Last updated on Jun 23rd, 2021 at 11:54 am

The dash diet is considered one of the most effective food-based treatments for high blood pressure

Developed with sponsorship from the National Institutes of Health, this healthy way of eating is a lifestyle change that can reduce the symptoms of osteoarthritis, diabetes and obesity simply by changing your way of eating, however, the main focus of the dash diet is to gradually and sustainably reduce your blood pressure. You could see positive results in a matter of weeks.

Salt is not your friend

Although most people understand that sugar is not good for you, the idea that salt has a negative effect on our health seems harder to accept.

According to The Mayo Clinic, the dash diet encourages you to reduce your salt intake to between 1500mg a day on a lower sodium Dash diet and 2300 mg a day on the regular Dash diet. Less than a teaspoon of salt spread across all your meals throughout the day.

Salt has a direct influence on your blood pressure through the kidneys. When you eat a lot of salt, it prevents your kidneys from properly removing unwanted fluid from your cells.

Subscribe to our Free Daily All4Women Newsletter to enter

 Excess fluid can then cause high blood pressure and hypertension, which contribute to other serious health issues.

A sustainable lifestyle change

Unlike fad diets that are hard to sustain, the DASH diet doesn’t exclude any food completely. The trick of the DASH diet is that it is focused on portion control and learning to set limits for yourself when it comes to what you eat, when you eat it and how much you eat.

Although the DASH diet sounds exactly like the kind of quick fix, unsustainable diet you want to avoid, DASH (Dietary Approaches to Stop Hypertension) is a lifestyle choice.

The DASH Diet prioritises fresh fruits and veggies, whole grains, low-fat dairy products, poultry, fish and seeds and nuts sparingly while red meat, sweet treats and fatty foods can be eaten occasionally.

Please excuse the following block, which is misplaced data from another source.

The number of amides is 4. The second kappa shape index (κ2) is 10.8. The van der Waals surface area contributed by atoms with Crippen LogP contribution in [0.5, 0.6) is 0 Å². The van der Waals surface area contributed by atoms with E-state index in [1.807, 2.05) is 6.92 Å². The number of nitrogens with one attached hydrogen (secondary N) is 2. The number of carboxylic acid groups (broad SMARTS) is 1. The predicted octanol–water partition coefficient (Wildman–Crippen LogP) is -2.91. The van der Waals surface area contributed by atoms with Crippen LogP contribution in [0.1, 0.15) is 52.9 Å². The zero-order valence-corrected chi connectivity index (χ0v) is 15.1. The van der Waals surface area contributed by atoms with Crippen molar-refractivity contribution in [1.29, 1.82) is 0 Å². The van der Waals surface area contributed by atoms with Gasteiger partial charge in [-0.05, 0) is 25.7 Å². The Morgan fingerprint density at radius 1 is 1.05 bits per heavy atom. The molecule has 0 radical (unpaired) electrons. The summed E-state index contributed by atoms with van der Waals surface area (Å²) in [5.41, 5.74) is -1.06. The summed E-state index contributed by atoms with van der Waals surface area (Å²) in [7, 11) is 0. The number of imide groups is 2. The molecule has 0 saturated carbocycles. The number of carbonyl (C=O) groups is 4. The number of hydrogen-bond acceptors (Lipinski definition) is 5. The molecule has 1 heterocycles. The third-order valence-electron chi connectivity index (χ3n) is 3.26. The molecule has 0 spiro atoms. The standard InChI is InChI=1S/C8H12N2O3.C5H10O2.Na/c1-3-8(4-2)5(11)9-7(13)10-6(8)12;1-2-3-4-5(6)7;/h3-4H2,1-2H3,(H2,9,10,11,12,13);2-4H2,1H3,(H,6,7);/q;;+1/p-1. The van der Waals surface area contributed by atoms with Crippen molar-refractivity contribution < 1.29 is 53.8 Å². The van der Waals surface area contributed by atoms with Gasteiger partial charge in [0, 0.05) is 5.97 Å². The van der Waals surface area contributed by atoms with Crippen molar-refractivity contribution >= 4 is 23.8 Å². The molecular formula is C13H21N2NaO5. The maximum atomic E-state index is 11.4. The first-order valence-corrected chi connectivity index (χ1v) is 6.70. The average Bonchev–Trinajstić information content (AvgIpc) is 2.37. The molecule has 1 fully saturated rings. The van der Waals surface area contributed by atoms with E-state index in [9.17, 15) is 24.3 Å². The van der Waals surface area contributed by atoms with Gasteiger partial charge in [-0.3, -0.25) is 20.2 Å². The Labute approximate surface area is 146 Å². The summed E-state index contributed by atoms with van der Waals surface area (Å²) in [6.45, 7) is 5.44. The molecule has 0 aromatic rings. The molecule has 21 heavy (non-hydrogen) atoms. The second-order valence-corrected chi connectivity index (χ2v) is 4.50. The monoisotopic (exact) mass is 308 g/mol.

Should everyone be on the dash diet?

It is always important to discuss changes in your diet with your doctor in case there are health issues or medication that require you to eat a certain way, however, most people could benefit from the Dash diet because it not only corrects lifestyle diseases but can also be used to prevent them, especially if you are at risk of high blood pressure, hypertension and diabetes.


 The Mayo Clinic

 The Cleveland Clinic


Woman enjoying a glass of mare milk

Horse milk: The health food trend we aren’t ready to try yet

Horse milk is the latest health food trend to hit the trending list, and we aren’t sure we are ready to try it just yet…

sugar detox

Better sleep, better skin: What really happens when you do a sugar detox

Dropping sugar isn’t easy. Along with better sleep and better skin, there are loads of benefits #SugarDetox

Shopping, food, sale, consumerism and people concept - happy senior couple buying fresh food on the market

Look younger, feel younger: Scientists believe THIS is the simple secret to longevity!

A study by the AHA found that eating 5 fruits & vegetables a day could considerably increase the healthy years you live… #Healthyfood

concerned trendy middle age housewife in black body lingerie and red bathrobe looking in mirror and checking wrinkles near table with toiletries in the modern living room in sunny day.

Eating habits that are aging you

Here’s how your diet could be ageing you…

Vegan or vegetarian Thanksgiving, Friendsgiving holiday celebration. Flat-lay of friends eating and clinking glasses at Thanksgiving Day table with pumpkin pie, vegetables, fruit and wine, top view

Vegan diet: how your body changes from day one

For those who have pursued a diet rich in meat and dairy for most of their lives, embarking on a vegan diet can lead to significant changes within the body.

While All4Women endeavours to ensure health articles are based on scientific research, health articles should not be considered as a replacement for professional medical advice. Should you have concerns related to this content, it is advised that you discuss them with your personal healthcare provider.